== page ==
Spencer recently took me on a pruning lesson and it was so interesting to see what happens to, and how much labor goes into, each vine during pruning. If you take a look at the photos above you can see what the vine looked like before it was pruned, the middle stage and after it was finished. I threw the fourth photo in there just to show you what the vine looked like the very next day. One day it was a beautiful, bluebird day, and then the next, a complete whiteout...which is exactly why we start pruning early here! Shoot thinning early in the season is one way to overcome the crowding in these areas.

Size Matters

When pruning, we are trimming the vines to select our best two canes that we will then tie down on the weight-bearing wire, and count out to eight buds (ideal vine). We are looking for a pencil-sized diameter for the canes, not the bigger ones, sometimes referred to as bull wood. We want the pencil-size diameter because it has more vigor and the buds are tighter together.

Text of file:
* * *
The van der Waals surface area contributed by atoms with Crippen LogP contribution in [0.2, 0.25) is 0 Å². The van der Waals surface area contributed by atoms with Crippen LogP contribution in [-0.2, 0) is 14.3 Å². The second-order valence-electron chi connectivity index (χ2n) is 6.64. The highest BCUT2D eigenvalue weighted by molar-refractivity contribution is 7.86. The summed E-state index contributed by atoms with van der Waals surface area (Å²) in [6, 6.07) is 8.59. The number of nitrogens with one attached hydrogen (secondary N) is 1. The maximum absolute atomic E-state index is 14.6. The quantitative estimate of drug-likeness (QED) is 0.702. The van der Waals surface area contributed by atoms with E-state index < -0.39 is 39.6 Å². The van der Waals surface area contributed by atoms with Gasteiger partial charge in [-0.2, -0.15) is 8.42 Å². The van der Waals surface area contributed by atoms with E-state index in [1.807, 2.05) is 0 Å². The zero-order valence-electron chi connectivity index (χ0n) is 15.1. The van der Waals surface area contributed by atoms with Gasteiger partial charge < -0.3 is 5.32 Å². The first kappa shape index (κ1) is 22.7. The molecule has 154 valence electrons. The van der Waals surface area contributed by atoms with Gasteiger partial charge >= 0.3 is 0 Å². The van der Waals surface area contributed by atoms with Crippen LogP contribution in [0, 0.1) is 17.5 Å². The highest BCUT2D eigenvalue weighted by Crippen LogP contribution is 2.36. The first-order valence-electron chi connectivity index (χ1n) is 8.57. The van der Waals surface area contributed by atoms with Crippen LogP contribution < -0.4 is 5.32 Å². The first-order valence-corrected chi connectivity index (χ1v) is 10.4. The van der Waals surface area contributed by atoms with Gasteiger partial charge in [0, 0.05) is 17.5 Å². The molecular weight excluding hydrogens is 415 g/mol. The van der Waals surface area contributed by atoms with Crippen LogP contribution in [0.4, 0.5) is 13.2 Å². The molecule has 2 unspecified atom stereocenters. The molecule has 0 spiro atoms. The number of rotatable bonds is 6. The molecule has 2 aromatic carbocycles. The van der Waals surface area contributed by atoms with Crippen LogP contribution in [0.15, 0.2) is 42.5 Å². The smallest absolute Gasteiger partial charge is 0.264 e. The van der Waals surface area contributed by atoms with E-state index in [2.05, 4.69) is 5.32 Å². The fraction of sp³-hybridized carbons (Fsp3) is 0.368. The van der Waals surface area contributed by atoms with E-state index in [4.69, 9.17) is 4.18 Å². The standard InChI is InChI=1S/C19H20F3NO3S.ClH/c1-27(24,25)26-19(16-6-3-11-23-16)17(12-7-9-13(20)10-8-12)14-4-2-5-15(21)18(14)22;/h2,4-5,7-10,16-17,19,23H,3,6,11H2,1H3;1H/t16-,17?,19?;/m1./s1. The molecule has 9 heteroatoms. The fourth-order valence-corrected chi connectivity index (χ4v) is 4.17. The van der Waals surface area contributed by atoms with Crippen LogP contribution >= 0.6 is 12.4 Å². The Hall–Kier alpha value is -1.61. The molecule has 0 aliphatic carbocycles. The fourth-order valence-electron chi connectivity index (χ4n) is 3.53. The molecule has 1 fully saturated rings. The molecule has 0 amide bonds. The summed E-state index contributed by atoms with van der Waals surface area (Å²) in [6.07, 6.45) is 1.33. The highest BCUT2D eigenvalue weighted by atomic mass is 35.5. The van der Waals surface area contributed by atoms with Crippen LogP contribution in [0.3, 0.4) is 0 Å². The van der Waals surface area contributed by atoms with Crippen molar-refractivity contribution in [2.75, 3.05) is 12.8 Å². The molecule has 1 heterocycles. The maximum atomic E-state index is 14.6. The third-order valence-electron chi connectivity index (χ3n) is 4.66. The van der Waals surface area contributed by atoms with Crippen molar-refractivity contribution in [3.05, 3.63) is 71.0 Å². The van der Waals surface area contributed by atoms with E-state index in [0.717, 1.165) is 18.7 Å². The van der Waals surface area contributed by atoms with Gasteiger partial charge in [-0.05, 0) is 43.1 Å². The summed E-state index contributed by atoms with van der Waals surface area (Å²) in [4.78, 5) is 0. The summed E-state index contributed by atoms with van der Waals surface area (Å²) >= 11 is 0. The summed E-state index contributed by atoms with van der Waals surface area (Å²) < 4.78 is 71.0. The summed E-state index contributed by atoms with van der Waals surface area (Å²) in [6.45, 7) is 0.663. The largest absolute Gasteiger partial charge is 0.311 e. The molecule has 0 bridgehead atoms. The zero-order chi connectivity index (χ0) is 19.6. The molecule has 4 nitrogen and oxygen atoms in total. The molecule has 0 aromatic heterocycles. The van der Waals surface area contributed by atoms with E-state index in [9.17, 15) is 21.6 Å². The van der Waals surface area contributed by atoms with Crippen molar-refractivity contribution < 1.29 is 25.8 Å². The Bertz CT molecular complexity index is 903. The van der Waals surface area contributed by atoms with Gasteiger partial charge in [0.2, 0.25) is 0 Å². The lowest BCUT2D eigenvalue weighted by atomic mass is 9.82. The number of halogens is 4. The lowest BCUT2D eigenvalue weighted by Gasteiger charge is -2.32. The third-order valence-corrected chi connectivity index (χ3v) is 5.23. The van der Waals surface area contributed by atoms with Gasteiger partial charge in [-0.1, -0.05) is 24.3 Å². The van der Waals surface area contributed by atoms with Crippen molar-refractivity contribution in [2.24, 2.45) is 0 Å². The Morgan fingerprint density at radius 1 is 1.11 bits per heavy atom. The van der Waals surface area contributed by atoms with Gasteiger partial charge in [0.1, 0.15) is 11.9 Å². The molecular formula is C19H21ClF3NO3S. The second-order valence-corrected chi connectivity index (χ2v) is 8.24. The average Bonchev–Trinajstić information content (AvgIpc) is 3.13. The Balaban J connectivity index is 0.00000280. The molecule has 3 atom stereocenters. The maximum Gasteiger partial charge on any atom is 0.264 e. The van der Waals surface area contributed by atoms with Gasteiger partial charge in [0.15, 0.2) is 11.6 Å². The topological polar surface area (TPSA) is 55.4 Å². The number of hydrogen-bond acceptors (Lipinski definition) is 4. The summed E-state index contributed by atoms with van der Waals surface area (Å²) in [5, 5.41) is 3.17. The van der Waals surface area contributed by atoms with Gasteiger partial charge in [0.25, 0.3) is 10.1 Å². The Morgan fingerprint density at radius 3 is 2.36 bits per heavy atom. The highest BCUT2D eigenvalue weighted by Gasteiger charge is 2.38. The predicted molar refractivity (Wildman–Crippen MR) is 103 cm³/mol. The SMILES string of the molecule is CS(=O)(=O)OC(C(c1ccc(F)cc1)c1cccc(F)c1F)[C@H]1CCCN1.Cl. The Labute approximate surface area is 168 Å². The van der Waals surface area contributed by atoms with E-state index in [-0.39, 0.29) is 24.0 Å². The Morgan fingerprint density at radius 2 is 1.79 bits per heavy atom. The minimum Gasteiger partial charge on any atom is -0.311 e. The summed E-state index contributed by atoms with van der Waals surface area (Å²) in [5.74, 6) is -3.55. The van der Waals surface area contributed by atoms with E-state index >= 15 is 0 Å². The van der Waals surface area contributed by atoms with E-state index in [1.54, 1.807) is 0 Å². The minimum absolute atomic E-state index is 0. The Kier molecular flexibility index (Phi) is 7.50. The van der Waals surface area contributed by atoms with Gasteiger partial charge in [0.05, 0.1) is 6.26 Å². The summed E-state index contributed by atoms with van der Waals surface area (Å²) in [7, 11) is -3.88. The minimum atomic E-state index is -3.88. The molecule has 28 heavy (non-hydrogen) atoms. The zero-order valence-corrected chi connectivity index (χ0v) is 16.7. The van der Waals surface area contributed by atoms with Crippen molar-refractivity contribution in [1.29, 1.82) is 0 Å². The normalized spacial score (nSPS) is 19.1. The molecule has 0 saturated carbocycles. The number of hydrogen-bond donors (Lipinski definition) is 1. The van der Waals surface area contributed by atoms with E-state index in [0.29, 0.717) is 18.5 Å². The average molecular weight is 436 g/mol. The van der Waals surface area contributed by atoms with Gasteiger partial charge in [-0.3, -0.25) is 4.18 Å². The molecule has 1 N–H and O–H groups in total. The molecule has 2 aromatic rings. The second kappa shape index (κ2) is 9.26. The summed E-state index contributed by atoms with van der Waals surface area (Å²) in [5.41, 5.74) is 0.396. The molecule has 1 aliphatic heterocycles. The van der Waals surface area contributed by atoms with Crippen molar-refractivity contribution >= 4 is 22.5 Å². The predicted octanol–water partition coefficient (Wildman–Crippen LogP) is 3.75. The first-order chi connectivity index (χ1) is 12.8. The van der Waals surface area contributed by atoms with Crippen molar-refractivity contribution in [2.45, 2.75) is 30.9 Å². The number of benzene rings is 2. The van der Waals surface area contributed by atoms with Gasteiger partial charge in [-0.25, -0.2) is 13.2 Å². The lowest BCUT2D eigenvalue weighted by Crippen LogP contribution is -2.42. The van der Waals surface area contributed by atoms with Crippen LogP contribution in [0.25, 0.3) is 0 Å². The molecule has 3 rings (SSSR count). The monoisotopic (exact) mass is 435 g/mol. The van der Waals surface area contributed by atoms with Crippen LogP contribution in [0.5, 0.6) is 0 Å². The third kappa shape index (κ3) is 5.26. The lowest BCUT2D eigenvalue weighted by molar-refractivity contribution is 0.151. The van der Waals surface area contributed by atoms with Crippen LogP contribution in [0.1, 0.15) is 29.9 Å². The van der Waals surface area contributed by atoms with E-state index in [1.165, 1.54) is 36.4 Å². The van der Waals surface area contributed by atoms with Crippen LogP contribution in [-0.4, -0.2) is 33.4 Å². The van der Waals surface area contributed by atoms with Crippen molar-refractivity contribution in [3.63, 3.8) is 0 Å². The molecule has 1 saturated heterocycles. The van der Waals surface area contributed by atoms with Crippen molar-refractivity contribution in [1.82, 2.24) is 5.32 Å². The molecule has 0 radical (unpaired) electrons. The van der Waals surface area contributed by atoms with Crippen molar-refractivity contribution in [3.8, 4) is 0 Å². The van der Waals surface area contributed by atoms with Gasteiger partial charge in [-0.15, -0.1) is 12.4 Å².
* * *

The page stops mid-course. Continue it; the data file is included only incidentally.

With over 25 years experience, it's safe to say that Spencer is a fast pruner but just pruning one vine took about 20 minutes! It's pretty incredible to think that this happens by hand every year, on each and every one of our 18,000+ vines! 

Stay tuned for the next edition of Designing the Vine!

 

Time Posted: Mar 19, 2018 at 7:55 AM
Alaina Dodds
 
February 15, 2018 | Alaina Dodds

Riesling: The Diamond of Grapes

Riesling is what I would consider to be the heart of our wine country. It is such a dynamic grape with an astonishing diversity of styles, pure fruit flavors and aromatic qualities. The biggest misconception about Riesling is that Rieslings are always sweet. Actually, that couldn’t be further from the truth! Here at Bowers Harbor Vineyards we have FIVE different Riesling wines, and they range from crisp and dry to dessert-sweet.

Fun Fact:

Did you know that acid is a crucial component in a well-balanced Riesling?

Riesling is immediately pleasing, even to new wine drinkers. It’s ALL about the fresh fruit, with no oak or heavy tannins. Michigan wine country has been exploding year after year, and more wine lovers are not only visiting us, but finding out about our wines. While we have a lot of other wines to offer them in addition to Riesling, Riesling is what originally put us on the map. Some of the best Rieslings in the entire world come from our very own backyard.

Fun Fact: